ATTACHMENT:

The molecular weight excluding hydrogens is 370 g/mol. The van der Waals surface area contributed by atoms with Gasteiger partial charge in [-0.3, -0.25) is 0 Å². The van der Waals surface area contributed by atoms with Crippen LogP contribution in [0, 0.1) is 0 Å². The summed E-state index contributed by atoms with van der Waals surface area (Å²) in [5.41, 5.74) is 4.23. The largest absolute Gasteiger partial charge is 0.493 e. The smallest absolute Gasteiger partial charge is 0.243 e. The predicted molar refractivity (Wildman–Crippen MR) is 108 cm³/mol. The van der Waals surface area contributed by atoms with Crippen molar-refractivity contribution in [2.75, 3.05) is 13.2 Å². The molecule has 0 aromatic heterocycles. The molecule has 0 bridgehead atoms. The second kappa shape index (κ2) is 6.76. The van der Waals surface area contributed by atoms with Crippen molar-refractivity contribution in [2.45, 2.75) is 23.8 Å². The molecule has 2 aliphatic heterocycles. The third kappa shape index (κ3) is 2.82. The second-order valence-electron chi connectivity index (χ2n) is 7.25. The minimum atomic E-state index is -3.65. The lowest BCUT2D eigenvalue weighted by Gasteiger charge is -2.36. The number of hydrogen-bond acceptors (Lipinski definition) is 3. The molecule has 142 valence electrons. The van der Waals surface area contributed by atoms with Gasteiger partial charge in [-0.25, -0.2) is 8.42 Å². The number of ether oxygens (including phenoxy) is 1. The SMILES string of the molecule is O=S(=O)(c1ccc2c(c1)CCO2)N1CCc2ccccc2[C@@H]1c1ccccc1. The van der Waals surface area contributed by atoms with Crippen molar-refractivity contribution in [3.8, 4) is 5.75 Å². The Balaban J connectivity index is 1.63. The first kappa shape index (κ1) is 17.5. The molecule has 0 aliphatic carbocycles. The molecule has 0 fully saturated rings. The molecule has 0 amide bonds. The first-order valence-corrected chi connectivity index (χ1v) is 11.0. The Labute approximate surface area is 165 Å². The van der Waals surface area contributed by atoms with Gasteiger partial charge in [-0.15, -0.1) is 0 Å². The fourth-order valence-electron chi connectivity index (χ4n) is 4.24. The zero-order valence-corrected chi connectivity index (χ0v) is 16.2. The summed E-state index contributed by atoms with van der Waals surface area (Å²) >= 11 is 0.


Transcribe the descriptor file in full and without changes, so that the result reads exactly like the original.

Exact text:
The molecular weight excluding hydrogens is 370 g/mol. The van der Waals surface area contributed by atoms with Gasteiger partial charge in [-0.3, -0.25) is 0 Å². The van der Waals surface area contributed by atoms with Crippen LogP contribution in [0, 0.1) is 0 Å². The summed E-state index contributed by atoms with van der Waals surface area (Å²) in [5.41, 5.74) is 4.23. The largest absolute Gasteiger partial charge is 0.493 e. The smallest absolute Gasteiger partial charge is 0.243 e. The predicted molar refractivity (Wildman–Crippen MR) is 108 cm³/mol. The van der Waals surface area contributed by atoms with Crippen molar-refractivity contribution in [2.75, 3.05) is 13.2 Å². The molecule has 0 aromatic heterocycles. The molecule has 0 bridgehead atoms. The second kappa shape index (κ2) is 6.76. The van der Waals surface area contributed by atoms with Crippen molar-refractivity contribution in [2.45, 2.75) is 23.8 Å². The molecule has 2 aliphatic heterocycles. The third kappa shape index (κ3) is 2.82. The second-order valence-electron chi connectivity index (χ2n) is 7.25. The minimum atomic E-state index is -3.65. The lowest BCUT2D eigenvalue weighted by Gasteiger charge is -2.36. The number of hydrogen-bond acceptors (Lipinski definition) is 3. The molecule has 142 valence electrons. The van der Waals surface area contributed by atoms with Gasteiger partial charge in [-0.25, -0.2) is 8.42 Å². The number of ether oxygens (including phenoxy) is 1. The SMILES string of the molecule is O=S(=O)(c1ccc2c(c1)CCO2)N1CCc2ccccc2[C@@H]1c1ccccc1. The van der Waals surface area contributed by atoms with Crippen molar-refractivity contribution in [3.8, 4) is 5.75 Å². The Balaban J connectivity index is 1.63. The first kappa shape index (κ1) is 17.5. The molecule has 0 aliphatic carbocycles. The molecule has 0 fully saturated rings. The molecule has 0 amide bonds. The first-order valence-corrected chi connectivity index (χ1v) is 11.0. The Labute approximate surface area is 165 Å². The van der Waals surface area contributed by atoms with Gasteiger partial charge in [-0.15, -0.1) is 0 Å². The fourth-order valence-electron chi connectivity index (χ4n) is 4.24. The zero-order valence-corrected chi connectivity index (χ0v) is 16.2. The summed E-state index contributed by atoms with van der Waals surface area (Å²) >= 11 is 0.